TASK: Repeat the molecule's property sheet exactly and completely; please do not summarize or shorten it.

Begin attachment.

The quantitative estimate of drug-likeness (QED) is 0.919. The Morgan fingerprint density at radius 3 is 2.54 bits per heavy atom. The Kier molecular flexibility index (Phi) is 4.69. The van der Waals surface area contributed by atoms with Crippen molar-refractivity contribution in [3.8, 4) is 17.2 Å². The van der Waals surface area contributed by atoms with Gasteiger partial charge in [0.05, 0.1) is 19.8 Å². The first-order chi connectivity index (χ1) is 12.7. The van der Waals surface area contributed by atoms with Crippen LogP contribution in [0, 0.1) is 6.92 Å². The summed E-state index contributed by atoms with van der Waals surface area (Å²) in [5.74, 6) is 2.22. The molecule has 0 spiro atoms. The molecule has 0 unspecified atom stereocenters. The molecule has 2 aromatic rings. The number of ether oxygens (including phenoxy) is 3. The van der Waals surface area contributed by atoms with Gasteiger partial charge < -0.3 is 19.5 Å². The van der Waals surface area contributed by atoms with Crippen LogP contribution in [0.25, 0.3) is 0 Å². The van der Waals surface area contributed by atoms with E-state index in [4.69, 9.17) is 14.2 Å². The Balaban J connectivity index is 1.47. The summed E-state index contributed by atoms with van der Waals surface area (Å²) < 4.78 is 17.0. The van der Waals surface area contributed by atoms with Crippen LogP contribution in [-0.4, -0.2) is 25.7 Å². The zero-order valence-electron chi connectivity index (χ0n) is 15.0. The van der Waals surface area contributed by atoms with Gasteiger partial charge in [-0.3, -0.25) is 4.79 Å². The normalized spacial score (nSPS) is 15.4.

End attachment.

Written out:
The quantitative estimate of drug-likeness (QED) is 0.919. The Morgan fingerprint density at radius 3 is 2.54 bits per heavy atom. The Kier molecular flexibility index (Phi) is 4.69. The van der Waals surface area contributed by atoms with Crippen molar-refractivity contribution in [3.8, 4) is 17.2 Å². The van der Waals surface area contributed by atoms with Gasteiger partial charge in [0.05, 0.1) is 19.8 Å². The first-order chi connectivity index (χ1) is 12.7. The van der Waals surface area contributed by atoms with Crippen LogP contribution in [0, 0.1) is 6.92 Å². The summed E-state index contributed by atoms with van der Waals surface area (Å²) in [5.74, 6) is 2.22. The molecule has 0 spiro atoms. The molecule has 0 unspecified atom stereocenters. The molecule has 2 aromatic rings. The number of ether oxygens (including phenoxy) is 3. The van der Waals surface area contributed by atoms with Gasteiger partial charge < -0.3 is 19.5 Å². The van der Waals surface area contributed by atoms with Crippen LogP contribution in [0.25, 0.3) is 0 Å². The van der Waals surface area contributed by atoms with E-state index in [4.69, 9.17) is 14.2 Å². The Balaban J connectivity index is 1.47. The summed E-state index contributed by atoms with van der Waals surface area (Å²) < 4.78 is 17.0. The van der Waals surface area contributed by atoms with Crippen LogP contribution in [-0.4, -0.2) is 25.7 Å². The zero-order valence-electron chi connectivity index (χ0n) is 15.0. The van der Waals surface area contributed by atoms with Gasteiger partial charge in [-0.3, -0.25) is 4.79 Å². The normalized spacial score (nSPS) is 15.4.